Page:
I am a bit puzzled by the timing of this TWUC motion. Although I agree with much of what it says (to a point), I find it difficult to muster much energy to pursue the matter when on the horizon the federal government is about to reintroduce its amendments to the Copyright Act. If those amendments include placing educational copying under 'fair use' then that bill could render the TWUC motion moot. Educational copying provides the bulk of revenue to AC. Without it, an argument over how revenue is distributed will be quite different, especially considering how AC's clout on the legal front will be diminished. Perhaps we writers should be more careful in picking our battles and when to fight them.A. I can't speak for all the members of the Writers' Union (or of the League of Canadian Poets) who voted for this measure. Questions like yours were raised and discussed. But the motion was supported by writers who have been among the leading voices and most prominent creators in the legislative fight to defend copyright and collectives, last year and for many years.
There is no slackening in the Union's commitment to strong and effective copyright legislation or in its opposition to wholesale exemptions for schools, universities, and other institutions whose work depends on our copyrights. The Union works closely with Access Copyright on copyright legislation matters and will surely do so as long as Access Copyright holds the franchise for our copyright and collective licensing interests.
Last year's battles in Ottawa confirmed just how central creators are to the defence of copyright and of collective licensing. Creators were front and centre throughout the debate, and Access Copyright depended heavily on creators to make the case for its survival.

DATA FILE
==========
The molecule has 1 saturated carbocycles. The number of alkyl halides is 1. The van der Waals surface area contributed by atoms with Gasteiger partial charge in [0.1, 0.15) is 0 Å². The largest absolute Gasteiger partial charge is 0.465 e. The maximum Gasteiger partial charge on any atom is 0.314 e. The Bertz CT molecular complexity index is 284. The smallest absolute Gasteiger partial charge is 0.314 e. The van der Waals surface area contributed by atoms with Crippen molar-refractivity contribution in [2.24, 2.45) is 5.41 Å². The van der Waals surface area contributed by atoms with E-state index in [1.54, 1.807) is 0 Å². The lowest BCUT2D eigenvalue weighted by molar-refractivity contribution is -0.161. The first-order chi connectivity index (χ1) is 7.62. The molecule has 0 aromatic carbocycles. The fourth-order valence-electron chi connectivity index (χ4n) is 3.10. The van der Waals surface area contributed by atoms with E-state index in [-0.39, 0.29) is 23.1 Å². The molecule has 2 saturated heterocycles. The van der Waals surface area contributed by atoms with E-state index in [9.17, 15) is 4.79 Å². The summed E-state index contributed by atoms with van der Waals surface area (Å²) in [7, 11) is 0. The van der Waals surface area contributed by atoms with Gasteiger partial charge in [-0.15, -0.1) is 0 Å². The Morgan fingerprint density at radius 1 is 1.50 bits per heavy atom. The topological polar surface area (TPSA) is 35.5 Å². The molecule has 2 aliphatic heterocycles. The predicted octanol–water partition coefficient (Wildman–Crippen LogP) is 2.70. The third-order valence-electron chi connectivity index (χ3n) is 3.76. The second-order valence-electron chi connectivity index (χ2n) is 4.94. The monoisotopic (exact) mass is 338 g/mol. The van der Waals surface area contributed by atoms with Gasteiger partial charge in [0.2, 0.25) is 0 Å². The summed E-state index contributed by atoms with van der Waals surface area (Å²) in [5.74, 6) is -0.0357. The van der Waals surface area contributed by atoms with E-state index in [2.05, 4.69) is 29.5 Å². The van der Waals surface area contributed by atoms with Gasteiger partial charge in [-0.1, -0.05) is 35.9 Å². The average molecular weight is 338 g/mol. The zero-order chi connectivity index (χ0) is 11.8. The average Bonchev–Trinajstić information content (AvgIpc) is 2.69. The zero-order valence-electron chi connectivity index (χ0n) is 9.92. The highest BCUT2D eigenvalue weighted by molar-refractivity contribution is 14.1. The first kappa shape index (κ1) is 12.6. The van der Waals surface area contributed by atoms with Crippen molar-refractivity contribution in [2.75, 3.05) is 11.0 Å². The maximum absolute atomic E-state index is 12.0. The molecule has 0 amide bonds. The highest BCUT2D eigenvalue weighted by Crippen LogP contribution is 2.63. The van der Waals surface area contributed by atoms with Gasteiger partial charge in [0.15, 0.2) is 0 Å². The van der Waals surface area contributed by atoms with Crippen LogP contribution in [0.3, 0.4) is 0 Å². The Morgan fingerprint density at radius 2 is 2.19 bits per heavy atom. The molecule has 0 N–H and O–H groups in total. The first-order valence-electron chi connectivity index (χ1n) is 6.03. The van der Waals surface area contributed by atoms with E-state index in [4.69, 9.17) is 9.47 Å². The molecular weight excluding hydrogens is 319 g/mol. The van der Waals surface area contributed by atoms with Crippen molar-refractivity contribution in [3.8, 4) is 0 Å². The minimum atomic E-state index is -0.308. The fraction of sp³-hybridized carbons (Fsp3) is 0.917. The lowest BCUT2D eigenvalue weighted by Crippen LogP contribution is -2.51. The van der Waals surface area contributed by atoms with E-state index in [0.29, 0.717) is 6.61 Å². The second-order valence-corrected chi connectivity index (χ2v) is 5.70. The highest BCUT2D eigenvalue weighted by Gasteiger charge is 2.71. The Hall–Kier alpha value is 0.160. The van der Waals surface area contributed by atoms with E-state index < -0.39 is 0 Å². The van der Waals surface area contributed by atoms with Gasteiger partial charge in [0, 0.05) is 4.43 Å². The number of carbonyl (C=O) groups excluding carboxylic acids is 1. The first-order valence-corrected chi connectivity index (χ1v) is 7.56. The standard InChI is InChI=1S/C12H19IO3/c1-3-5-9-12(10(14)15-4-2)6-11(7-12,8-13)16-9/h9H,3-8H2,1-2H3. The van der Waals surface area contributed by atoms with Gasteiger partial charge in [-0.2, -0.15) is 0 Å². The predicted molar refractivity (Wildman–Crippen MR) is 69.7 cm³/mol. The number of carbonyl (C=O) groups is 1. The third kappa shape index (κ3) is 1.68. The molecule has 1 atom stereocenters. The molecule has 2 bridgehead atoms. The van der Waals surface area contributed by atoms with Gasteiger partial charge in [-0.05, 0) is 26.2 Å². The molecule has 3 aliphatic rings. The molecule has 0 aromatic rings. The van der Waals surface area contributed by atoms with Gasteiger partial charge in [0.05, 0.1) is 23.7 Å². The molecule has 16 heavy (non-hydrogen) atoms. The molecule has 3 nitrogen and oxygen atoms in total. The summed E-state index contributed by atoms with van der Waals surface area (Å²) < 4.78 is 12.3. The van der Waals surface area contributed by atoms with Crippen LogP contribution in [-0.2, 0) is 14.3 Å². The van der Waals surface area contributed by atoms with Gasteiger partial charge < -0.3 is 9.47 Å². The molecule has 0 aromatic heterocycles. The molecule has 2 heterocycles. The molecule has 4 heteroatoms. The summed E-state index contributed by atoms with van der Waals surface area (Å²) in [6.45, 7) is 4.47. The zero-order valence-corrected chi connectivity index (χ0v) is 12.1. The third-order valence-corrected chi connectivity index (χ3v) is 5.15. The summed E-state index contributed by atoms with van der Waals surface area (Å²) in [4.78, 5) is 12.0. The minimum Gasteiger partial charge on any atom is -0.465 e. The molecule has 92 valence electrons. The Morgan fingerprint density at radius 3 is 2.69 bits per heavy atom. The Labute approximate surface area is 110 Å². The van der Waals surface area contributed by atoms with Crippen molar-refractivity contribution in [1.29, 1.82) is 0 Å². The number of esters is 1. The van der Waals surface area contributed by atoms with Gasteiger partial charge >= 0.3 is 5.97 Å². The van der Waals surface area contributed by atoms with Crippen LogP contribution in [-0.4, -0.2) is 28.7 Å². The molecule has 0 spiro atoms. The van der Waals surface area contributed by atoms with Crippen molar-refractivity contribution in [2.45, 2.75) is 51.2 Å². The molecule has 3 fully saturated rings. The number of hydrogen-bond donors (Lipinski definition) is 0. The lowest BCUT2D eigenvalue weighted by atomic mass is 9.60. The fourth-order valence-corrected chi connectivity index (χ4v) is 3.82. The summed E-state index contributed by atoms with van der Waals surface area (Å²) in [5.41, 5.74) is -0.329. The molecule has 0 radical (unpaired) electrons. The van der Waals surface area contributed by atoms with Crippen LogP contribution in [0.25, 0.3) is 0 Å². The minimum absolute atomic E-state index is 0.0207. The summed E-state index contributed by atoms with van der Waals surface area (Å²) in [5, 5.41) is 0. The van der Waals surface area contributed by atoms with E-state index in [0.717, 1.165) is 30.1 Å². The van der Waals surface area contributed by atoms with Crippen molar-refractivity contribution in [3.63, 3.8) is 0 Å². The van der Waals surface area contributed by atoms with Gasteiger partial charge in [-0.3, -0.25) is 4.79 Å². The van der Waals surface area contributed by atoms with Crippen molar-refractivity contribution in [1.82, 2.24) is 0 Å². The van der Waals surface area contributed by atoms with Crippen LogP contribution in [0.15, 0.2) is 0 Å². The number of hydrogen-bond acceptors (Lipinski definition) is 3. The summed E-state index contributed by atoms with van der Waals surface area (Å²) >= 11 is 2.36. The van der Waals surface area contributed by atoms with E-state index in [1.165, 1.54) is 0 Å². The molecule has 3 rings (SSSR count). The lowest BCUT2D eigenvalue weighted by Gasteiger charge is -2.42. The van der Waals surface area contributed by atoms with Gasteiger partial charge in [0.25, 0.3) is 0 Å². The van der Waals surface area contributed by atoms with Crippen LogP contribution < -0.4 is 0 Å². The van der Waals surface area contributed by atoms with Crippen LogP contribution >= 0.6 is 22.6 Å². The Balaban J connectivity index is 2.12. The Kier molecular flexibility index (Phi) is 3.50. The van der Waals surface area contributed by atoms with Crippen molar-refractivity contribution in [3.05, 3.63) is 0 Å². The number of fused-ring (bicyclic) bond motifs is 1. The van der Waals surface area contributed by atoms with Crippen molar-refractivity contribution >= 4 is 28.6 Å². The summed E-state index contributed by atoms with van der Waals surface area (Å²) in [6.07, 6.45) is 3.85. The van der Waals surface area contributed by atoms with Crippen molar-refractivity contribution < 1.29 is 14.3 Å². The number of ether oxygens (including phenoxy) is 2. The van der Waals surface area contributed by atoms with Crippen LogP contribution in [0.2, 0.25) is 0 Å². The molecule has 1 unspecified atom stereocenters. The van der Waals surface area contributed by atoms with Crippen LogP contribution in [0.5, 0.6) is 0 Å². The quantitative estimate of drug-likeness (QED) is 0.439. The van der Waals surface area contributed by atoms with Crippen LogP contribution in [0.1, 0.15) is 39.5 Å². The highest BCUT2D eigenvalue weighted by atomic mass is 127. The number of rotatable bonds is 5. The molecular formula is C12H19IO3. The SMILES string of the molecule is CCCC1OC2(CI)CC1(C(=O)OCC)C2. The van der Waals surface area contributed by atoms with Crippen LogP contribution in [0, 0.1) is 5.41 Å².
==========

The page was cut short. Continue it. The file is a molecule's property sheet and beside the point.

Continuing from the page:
I think it is fair to say that many writers found themselves asking why it is that Access Copyright depends so much on creators to provide its legitimacy -- and yet leaves so many creators deeply dissatisfied with the way it represents our interests. For many of us, I think, the fight for effective copyright legislation and the fight for effective collective licensing processes go hand in hand. It is because we are serious about the one that we are serious about the other. This is the right time to do both. If we withheld action awaiting the end of copyright debates, we would surely wait forever.
In any case, the Ottawa officialdom has long said that once the "first" stage of copyright legislation is done, one of the next things it plans is a review of how collectives fulfill the mandate they have been given. If we are not prepped for that, we risk being ignored in that process again.
Just my opinion, Don, but it reflects what I have heard.